Career analyst Dan Pink examines the puzzle of motivation, starting with a fact that social scientists know but most managers don’t: Traditional rewards aren’t always as effective as we think. Listen for illuminating stories — and maybe, a way forward.
Bidding adieu to his last “real job” as Al Gore’s speechwriter, Dan Pink went freelance to spark a right-brain revolution in the career marketplace.
With a trio of influential bestsellers, Dan Pink has changed the way companies view the modern workplace. In the pivotal A Whole New Mind, Pink identifies a sea change in the global workforce — the shift of an information-based corporate culture to a conceptual base, where creativity and big-picture design dominates the landscape.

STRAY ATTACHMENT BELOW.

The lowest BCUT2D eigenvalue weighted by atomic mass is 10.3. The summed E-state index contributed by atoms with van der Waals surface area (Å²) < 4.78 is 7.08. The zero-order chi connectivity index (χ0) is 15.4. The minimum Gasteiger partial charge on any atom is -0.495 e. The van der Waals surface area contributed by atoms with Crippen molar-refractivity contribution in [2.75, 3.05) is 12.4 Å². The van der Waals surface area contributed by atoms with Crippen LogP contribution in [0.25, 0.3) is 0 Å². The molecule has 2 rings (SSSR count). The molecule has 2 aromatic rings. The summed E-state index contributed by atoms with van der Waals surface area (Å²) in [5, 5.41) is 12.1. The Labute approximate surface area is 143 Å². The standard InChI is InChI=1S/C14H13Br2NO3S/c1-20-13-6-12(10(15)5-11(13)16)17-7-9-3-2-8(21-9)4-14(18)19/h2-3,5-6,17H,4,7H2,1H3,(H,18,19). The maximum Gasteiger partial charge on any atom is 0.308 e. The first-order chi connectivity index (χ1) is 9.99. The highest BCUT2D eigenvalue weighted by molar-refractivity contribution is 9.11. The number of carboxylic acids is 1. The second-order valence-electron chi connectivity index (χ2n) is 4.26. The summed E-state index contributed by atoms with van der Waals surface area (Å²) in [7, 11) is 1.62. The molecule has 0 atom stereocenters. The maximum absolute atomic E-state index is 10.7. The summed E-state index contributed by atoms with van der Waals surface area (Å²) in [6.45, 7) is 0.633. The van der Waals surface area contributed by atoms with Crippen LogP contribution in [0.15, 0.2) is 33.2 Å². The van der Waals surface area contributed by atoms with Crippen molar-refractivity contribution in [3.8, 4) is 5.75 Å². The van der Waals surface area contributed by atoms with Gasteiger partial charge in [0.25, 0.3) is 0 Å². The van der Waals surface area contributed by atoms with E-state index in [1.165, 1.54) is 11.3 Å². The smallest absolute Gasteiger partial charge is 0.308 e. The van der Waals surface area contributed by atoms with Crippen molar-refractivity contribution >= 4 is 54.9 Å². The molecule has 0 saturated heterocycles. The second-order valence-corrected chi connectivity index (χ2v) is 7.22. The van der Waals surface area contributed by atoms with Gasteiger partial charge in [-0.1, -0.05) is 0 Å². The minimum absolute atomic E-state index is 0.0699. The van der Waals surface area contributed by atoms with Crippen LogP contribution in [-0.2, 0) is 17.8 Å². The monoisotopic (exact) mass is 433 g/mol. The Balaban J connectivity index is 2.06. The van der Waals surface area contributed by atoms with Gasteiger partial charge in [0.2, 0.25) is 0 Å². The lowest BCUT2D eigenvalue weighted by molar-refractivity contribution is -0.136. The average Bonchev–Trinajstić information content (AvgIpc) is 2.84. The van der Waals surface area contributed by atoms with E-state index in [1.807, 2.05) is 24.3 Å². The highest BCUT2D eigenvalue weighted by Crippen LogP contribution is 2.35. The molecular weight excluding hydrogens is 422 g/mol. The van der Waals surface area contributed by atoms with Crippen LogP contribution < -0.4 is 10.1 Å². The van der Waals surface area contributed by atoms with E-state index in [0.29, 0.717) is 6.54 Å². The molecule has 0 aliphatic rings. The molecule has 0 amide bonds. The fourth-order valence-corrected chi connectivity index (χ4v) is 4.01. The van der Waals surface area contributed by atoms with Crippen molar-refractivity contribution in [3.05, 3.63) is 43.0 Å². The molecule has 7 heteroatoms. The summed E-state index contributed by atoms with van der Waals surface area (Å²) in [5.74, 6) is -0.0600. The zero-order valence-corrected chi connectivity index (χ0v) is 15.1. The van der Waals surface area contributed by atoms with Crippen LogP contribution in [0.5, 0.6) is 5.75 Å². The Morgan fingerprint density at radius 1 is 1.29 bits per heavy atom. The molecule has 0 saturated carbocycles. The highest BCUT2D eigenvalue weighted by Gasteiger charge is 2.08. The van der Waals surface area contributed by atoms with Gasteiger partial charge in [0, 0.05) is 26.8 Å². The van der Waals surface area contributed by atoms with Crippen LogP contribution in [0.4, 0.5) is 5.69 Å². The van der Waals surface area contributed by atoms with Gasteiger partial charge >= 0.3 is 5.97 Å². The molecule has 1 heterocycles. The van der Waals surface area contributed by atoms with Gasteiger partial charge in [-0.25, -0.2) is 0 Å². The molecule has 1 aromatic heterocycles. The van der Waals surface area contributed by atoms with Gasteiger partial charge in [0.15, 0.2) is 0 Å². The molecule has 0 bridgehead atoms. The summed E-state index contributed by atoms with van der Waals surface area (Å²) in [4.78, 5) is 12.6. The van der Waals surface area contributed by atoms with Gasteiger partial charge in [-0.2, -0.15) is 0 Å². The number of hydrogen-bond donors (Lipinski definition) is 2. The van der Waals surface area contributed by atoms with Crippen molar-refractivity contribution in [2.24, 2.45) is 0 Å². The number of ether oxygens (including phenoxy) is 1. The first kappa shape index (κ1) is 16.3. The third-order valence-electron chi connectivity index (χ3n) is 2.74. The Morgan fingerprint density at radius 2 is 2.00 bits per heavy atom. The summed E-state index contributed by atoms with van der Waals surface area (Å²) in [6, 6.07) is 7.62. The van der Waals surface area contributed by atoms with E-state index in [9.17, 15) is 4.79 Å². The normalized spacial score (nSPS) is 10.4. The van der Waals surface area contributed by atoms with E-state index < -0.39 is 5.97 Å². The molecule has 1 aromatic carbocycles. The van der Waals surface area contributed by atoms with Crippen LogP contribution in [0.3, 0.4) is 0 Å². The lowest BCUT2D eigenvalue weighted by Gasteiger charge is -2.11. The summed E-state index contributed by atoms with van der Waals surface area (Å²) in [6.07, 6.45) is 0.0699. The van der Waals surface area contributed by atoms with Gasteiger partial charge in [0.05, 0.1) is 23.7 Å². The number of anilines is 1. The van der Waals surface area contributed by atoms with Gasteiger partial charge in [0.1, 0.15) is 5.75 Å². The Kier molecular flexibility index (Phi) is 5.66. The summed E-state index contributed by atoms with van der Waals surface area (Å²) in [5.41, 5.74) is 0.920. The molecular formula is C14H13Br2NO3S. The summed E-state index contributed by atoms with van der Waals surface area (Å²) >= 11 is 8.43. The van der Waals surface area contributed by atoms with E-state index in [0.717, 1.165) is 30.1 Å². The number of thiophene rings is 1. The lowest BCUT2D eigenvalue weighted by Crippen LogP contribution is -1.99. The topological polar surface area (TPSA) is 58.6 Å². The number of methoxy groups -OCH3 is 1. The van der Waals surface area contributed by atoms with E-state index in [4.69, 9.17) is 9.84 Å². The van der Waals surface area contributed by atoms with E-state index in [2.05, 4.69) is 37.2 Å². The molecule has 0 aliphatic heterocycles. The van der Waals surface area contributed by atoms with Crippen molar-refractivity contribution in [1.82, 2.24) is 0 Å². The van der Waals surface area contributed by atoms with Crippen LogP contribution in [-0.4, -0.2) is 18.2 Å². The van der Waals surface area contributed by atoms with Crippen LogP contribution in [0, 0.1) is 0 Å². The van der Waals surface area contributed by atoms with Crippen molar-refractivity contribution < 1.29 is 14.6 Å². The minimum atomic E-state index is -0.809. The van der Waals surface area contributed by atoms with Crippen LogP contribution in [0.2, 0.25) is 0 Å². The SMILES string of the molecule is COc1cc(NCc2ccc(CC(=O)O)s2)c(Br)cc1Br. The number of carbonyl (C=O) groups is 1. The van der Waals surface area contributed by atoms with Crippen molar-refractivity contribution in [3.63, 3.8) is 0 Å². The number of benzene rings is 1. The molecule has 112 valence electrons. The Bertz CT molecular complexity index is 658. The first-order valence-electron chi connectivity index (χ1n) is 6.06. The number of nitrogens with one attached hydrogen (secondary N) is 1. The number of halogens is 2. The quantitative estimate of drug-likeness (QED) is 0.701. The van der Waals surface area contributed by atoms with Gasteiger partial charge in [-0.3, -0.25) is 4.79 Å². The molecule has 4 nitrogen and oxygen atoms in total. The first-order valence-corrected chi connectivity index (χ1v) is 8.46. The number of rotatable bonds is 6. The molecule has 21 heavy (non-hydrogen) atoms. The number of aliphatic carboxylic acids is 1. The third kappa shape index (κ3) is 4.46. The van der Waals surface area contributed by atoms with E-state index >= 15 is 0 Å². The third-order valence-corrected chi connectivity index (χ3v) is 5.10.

His latest book, The Adventures of Johnny Bunko, is an evolutionary transformation of the familiar career guide. Replacing linear text with a manga-inspired comic, Pink outlines six career laws vastly differing from the ones you’ve been taught. Members of the Johnny Bunko online forum participated in an online contest to create the seventh law — “stay hungry.”
A contributing editor for Wired, Pink is working on a new book on the science and economics of motivation for release in late 2009.
I find that the RSA animated videos sometimes stick with me longer: